Tips & Tricks for Removing Components from an Infected Hip
Dr. Thomas Fehring and Dr. Gwo-Chin Lee provide insights on removing femoral and acetabular components in a revision total hip arthroplasty.
Despite the precautions orthopaedic surgeons take before, during, and after total hip arthroplasty, a certain percentage of hips will become infected and a revision procedure will be needed.
At ICJR’s annual Winter Hip & Knee Course in Vail, Colorado, Thomas K. Fehring, MD, and Gwo-Chin Lee, MD, offered their tips and tricks for safely removing the femoral and acetabular components.
Femoral Component Removal
Dr. Fehring, from OrthoCarolina, Charlotte, North Carolinia, discussed 3 key areas:
- Soft tissue management. Adequate exposure and then adequate debridement of the sinus tract and soft tissue are essential. Dr. Fehring said that if another surgeon were to walk into the OR at the end of the case, he or she should not be able to tell the joint was infected.
- Extraction planning. Understand the design and fixation features of the patient’s implant, as the design – such as length and geometry of the stem, type of metal, and extent of grit blast and porous coating – will dictate the removal strategy. With this knowledge, the surgeon can ensure he or she has the right tools to remove the component.
- Extraction. If an extended trochanteric osteotomy (ETO) is needed, don’t go all the way to the bottom of the stem. Dr. Fehring leaves 4 to 5 cm of bone to allow for adequate diaphyseal contact distally during the second stage of the revision.
Click the image below to watch Dr. Fehring’s presentation and hear more of his tips and tricks for femoral component removal.
Acetabular Component Removal
Dr. Lee, from the University of Pennsylvania in Philadelphia, noted that there’s no template for acetabular component removal, as each case requires individualized planning. However, surgeons can generally follow a systematic approach that includes the exposure, the component removal, and reconstruction.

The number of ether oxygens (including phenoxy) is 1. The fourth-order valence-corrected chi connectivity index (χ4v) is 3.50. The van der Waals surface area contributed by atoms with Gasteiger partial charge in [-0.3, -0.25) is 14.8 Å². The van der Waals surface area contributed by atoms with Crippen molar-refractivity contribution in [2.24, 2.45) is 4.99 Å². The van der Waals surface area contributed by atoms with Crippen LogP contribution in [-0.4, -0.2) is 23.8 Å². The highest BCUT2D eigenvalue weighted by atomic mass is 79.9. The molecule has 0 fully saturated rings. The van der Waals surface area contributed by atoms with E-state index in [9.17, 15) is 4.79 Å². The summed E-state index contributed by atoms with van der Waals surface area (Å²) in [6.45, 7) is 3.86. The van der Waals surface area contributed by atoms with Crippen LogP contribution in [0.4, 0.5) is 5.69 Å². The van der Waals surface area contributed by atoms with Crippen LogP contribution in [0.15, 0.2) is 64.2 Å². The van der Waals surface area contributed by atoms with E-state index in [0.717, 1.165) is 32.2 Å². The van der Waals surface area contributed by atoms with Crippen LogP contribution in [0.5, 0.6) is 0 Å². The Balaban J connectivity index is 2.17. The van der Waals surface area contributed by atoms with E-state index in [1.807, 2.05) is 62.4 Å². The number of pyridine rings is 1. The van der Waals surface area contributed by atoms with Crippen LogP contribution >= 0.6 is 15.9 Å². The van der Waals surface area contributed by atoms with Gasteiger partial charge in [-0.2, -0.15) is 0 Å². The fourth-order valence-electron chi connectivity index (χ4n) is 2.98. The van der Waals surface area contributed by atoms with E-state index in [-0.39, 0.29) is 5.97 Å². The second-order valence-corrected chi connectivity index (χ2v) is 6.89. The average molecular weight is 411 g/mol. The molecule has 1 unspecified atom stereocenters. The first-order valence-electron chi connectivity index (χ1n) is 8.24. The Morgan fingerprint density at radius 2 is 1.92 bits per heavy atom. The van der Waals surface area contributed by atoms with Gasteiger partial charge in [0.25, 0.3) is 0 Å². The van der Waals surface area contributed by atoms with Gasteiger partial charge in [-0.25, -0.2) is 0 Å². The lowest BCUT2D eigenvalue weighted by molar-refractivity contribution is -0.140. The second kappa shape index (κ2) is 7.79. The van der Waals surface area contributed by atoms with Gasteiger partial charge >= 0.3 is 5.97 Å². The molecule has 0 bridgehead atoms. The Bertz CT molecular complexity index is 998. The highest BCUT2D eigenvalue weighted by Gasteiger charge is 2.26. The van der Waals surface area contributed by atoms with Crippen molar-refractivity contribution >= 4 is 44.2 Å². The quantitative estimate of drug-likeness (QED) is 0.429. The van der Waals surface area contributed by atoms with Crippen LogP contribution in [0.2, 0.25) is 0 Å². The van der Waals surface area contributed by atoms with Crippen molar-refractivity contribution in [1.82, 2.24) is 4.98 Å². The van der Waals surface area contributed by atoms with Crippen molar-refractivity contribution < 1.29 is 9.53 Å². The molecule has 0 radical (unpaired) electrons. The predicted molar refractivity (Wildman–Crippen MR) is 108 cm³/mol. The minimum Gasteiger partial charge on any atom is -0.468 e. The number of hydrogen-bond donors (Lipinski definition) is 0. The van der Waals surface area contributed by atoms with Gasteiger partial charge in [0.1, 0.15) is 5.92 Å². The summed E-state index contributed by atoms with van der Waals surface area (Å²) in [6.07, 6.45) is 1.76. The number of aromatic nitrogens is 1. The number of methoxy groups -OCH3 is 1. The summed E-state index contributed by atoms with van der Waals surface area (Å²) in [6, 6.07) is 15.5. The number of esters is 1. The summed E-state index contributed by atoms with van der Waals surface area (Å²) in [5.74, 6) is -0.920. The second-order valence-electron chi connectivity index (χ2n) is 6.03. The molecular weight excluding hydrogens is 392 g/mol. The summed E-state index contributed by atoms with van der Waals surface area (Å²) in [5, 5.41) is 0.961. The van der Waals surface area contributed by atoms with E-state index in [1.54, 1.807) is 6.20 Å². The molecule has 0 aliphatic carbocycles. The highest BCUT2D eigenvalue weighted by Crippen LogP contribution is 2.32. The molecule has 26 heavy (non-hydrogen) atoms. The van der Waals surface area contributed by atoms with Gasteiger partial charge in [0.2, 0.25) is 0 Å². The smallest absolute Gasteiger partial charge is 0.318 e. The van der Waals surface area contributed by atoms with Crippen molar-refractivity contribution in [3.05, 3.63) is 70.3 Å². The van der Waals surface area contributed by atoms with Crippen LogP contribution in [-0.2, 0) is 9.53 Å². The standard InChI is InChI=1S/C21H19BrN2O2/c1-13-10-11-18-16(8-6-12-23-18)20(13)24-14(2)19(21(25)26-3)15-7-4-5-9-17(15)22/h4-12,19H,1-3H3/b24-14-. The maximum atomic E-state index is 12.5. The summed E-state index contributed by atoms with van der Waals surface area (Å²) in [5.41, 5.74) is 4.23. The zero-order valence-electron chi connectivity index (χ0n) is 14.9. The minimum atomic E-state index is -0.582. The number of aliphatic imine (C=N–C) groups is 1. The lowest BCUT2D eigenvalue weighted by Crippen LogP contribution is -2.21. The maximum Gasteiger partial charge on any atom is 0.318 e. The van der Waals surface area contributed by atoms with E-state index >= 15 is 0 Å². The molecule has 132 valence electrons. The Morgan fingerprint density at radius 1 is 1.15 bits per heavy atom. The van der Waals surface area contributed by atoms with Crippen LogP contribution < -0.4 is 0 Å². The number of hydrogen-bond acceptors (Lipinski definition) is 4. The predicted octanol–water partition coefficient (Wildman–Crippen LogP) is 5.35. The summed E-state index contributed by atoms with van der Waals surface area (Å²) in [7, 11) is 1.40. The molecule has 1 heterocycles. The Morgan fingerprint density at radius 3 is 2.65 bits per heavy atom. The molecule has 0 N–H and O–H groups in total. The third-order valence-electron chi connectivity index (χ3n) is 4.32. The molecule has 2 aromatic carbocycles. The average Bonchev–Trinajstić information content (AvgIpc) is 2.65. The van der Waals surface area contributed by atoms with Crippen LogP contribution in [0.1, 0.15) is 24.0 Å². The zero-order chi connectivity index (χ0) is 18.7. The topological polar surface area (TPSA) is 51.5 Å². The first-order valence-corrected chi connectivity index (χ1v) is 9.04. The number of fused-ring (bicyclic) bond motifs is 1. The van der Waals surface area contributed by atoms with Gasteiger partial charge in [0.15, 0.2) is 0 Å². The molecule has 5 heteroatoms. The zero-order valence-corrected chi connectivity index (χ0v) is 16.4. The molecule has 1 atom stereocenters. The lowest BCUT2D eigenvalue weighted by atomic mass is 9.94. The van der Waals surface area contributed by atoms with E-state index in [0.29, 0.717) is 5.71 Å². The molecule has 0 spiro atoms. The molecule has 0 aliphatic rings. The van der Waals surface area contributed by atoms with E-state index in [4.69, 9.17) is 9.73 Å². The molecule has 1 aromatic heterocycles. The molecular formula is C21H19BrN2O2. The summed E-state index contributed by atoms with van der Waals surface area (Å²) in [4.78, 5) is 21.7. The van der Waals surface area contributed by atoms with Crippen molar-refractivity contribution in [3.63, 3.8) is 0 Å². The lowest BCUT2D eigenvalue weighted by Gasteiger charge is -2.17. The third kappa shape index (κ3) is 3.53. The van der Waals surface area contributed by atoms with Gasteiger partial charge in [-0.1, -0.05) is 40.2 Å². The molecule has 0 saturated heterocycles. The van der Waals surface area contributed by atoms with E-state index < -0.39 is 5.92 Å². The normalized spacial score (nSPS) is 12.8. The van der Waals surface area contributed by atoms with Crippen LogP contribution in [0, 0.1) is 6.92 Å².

Dr. Lee prefers the posterior approach, regardless of the approach used in the primary procedure. Whichever approach a surgeon uses, it needs to be extensile. He agrees with Dr. Fehring that there’s no role for minimally invasive techniques in revision of an infected hip. The exposure, Dr. Lee said, should allow a 360° view of the acetabular cup to facilitate removal.
Dr. Lee described 3 general principles for acetabular component removal:
- Don’t try to remove implants until the ingrown interfaces are divided.
- Cut bone ingrown interfaces with thin, high-speed cutting tools.
- Be careful with conventional osteotomes: They tend to fracture cortical bone rather than cut it.
To ensure reproducible reconstruction, Dr. Lee recommends that surgeons:
- Be prepared. Have the right tools on hand to make the component removal easier.
- Be systematic. Have a plan for the procedure that’s tailored to the patient’s anatomy and implant.
- Be calm, even if the cup doesn’t come out in the first couple of tries.
Click the image below to watch Dr. Lee’s presentation and hear more of his tips and tricks for acetabular component removal.